Why do we endlessly tell the stories of our lives? And why do others pay attention when we do? The essays collected here address these questions, focusing on three different but interrelated dimensions of life writing. The first section, "Narrative," argues that narrative is not only a literary form but also a social and cultural practice, and finally a mode of cognition and an expression of our most basic physiology. The next section, "Life Writing: Historical Forms," makes the case for the historical value of the subjectivity recorded in ego-documents. The essays in the final section, "Autobiography Now," identify primary motives for engaging in self-narration in an age characterized by digital media and quantum cosmology.
Table of Contents
Foreword by Craig Howes
"What Are We Reading When We Read Autobiography?"
"Selfhood, Autobiography, and Interdisciplinary Inquiry: A Reply to George Butte"
"Narrative Identity and Narrative Imperialism: A Response to Galen Strawson and James Phelan"
"Travelling with Narrative: From Text to Body"
II. Life Writing: Historical Forms
"Writing Biography: A Perspective from Autobiography"
"Eye and I: Negotiating Distance in Eyewitness Narrative"
"Living in History: Autobiography, Memoir(s), and Mémoires"
"History and Life Writing: The Value of Subjectivity"
III. Autobiography Now
"Autobiography as Cosmogram"
"Self and Self-Representation Online and Off"
"Autobiography and the Big Picture"
IV. Epilogue: One Man's Story
"My Father . . ."
"James Olney and the Study of Autobiography"
Paul John Eakin is Ruth N. Halls Professor Emeritus of English at Indiana University. He is the author of Fictions in Autobiography: Studies in the Art of Self-Invention (1985); Touching the World: Reference in Autobiography (1992); How Our Lives Become Stories: Making Selves (1999); and Living Autobiographically: How We Create Identity in Narrative (2008). He is the editor of On Autobiography, by Philippe Lejeune 1989); American Autobiography: Retrospect and Prospect (1991); and The Ethics of Life Writing (2004).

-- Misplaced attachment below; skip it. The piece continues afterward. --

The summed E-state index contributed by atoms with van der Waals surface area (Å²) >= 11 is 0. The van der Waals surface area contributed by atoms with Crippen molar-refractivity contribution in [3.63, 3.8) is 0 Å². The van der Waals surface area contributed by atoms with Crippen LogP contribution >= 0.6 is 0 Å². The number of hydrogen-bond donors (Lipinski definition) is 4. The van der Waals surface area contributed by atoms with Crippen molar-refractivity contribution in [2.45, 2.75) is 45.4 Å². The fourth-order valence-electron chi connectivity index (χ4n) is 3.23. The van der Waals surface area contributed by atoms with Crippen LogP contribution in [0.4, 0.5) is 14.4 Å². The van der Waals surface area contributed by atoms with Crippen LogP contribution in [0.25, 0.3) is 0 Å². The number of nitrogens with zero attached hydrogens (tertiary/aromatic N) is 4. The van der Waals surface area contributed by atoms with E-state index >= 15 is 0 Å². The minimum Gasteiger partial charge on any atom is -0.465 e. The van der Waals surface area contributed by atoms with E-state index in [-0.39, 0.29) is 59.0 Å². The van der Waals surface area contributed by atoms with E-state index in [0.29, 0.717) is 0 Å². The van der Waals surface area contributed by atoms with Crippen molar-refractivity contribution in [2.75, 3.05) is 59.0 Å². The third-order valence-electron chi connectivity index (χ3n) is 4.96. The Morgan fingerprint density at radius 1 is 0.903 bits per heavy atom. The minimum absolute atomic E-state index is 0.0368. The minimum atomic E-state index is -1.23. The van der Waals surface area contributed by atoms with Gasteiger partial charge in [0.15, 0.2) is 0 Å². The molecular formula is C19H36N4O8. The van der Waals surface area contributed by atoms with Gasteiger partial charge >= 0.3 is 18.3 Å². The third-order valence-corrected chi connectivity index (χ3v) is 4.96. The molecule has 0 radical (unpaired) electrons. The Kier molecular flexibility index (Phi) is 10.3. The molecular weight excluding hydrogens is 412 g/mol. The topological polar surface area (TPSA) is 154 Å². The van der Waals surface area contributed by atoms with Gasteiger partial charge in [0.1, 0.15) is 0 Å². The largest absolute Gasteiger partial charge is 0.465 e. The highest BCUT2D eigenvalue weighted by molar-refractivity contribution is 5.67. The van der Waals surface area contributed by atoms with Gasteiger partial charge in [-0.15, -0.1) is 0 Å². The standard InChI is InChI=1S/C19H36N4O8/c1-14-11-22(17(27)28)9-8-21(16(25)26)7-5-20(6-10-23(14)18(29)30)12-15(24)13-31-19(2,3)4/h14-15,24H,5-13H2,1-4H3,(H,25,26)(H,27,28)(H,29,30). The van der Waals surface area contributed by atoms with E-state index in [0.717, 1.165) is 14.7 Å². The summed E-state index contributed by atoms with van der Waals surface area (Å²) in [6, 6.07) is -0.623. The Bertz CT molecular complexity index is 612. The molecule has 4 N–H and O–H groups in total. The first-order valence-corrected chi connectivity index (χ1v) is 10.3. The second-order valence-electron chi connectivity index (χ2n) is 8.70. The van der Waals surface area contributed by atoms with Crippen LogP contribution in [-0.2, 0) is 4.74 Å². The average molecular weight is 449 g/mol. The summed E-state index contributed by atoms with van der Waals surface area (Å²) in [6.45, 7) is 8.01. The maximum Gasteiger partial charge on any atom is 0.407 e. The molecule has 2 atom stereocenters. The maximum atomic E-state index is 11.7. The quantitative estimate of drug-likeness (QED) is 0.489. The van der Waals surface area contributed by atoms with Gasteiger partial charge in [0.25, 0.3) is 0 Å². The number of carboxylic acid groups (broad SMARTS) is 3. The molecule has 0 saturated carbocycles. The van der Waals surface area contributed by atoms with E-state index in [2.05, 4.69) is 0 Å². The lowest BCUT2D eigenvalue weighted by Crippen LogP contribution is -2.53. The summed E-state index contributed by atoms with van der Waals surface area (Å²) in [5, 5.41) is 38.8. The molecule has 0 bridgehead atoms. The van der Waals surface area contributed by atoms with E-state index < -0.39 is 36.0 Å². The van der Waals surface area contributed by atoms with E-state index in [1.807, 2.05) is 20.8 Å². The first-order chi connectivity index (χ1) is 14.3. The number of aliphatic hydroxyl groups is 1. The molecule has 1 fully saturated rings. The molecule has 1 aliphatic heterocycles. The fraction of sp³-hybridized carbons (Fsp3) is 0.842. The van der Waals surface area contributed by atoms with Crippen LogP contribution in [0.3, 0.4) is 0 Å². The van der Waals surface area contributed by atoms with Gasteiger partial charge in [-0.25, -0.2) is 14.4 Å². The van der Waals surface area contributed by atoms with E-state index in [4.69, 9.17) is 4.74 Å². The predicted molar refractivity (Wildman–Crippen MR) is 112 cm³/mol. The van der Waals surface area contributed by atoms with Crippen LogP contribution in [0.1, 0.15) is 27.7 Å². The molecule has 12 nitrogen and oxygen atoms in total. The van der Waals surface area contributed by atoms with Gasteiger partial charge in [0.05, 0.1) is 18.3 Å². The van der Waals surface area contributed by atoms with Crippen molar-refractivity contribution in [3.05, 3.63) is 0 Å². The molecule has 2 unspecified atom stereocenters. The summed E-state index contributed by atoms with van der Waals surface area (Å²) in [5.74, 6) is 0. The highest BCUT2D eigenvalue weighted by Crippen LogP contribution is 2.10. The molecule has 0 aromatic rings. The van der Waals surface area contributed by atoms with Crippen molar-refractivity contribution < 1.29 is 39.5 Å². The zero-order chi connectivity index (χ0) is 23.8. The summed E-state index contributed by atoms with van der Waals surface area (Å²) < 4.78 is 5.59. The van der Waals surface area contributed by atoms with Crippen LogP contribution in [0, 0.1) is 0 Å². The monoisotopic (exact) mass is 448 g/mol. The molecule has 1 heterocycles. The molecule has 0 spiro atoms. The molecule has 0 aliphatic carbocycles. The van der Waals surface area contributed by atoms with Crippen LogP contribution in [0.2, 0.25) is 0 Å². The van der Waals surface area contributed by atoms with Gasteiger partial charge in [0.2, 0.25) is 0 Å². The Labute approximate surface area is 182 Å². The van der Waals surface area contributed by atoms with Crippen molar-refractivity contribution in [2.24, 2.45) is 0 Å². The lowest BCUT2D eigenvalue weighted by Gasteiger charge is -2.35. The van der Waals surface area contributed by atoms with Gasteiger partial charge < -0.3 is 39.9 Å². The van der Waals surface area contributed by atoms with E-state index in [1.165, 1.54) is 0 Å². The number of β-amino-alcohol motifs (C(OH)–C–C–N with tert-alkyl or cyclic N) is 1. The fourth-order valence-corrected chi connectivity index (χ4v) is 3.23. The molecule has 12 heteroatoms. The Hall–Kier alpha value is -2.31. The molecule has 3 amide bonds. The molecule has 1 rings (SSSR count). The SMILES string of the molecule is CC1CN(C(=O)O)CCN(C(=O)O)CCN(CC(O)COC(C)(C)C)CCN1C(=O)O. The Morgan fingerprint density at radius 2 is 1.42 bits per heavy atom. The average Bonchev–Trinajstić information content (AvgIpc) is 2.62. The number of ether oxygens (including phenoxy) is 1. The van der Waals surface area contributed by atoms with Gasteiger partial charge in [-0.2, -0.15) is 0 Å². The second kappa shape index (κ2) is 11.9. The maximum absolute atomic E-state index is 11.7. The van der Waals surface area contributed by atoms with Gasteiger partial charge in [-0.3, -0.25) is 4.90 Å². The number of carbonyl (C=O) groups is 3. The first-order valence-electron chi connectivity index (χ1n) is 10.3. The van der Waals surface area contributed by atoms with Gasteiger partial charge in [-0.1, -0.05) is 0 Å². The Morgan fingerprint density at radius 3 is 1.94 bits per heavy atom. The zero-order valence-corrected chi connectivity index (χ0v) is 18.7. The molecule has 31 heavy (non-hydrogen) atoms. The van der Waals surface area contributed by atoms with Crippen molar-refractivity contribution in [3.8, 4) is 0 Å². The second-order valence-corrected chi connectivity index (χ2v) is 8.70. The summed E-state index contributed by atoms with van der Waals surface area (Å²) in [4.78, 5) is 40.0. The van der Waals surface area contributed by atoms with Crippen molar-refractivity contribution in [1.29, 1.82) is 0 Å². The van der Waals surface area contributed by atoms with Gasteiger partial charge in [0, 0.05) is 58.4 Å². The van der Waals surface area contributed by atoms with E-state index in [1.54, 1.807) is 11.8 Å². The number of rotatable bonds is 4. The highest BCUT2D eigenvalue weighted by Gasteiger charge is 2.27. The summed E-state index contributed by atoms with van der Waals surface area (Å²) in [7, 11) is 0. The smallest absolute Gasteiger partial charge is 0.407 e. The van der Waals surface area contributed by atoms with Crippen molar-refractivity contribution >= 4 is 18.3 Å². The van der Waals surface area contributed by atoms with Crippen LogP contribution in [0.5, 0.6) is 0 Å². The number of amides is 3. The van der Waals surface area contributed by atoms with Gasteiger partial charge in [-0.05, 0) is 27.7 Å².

Featured Author Profiles
"Writing Life Writing: Narrative, History, Autobiography shows how autobiographical narrative works as an essential aspect of humanity. In fresh, exciting ways, it melds literature with psychology, neurobiology, ethics and cultural anthropology, to argue that telling stories about ourselves is psychically and even biologically motivated. Eakin guides us through the fact-fiction tease of the form, its relevance to historians and its future in an age of social media. Eakin’s own experiment with writing autobiographically, which closes this beautifully written collection, will intrigue those who wonder what it is to find a vocation in writing about life writing, distilling with it a life time of thinking about this ever-interesting form and practice."
-- Margaretta Jolly, Professor of Cultural Studies, University of Sussex
"What a pleasure--and convenience--to have these trenchant and timely essays of the last two decades gathered in one accessible volume! John Eakin is a distinguished American critic of autobiography studies with international reach and resonance, as well as an elegant, witty, and insightful writer. His work has long blazed a trail in theorizing the relationship of the autobiographical to diverse fields: the narrative identity system, where his probing interventions inform debates on it as cultural practice, cognitive process, and embodied representation; the history of autobiography as an evolving mode of representing subjectivity in dialogue with, but distinct from, related literary genres; and the stakes of life writing in emergent digital media and as a model of quantum cosmology. In two additional personal essays on his biological and intellectual fathers, Eakin traces how a lifelong engagement with the discipline has motivated and shaped his own processes of memory and reflection. These essays reward rereading and will enrich current debates."
-- Julia Watson, Professor Emerita of Comparative Studies, The Ohio State University, Co-author with Sidonie Smith of Reading Autobiography: A Guide to Interpreting Life Narrative and Life Writing in the Long Run: A Smith & Watson Autobiography Studies Reader
"Written with his characteristic lucidity, this selection of key pieces is a reminder, if we needed one, of why Eakin has been so indispensable to the study of life writing for so long: seeing autobiography as not only a textual product but a fundamental human activity, Eakin can appreciate it all its forms and dimensions. Understanding self-narrative as pre-textual, rooted in somatic homeostasis, Eakin is well equipped to surf the waves of change in the way humans produce it in post-print media. Tracing his critical trajectory, this book reveals a mind probing beyond the traditional boundaries of disciplines to illuminate his subject in new and fruitful ways."
-- G Thomas Couser, Professor of English Emeritus, Hofstra University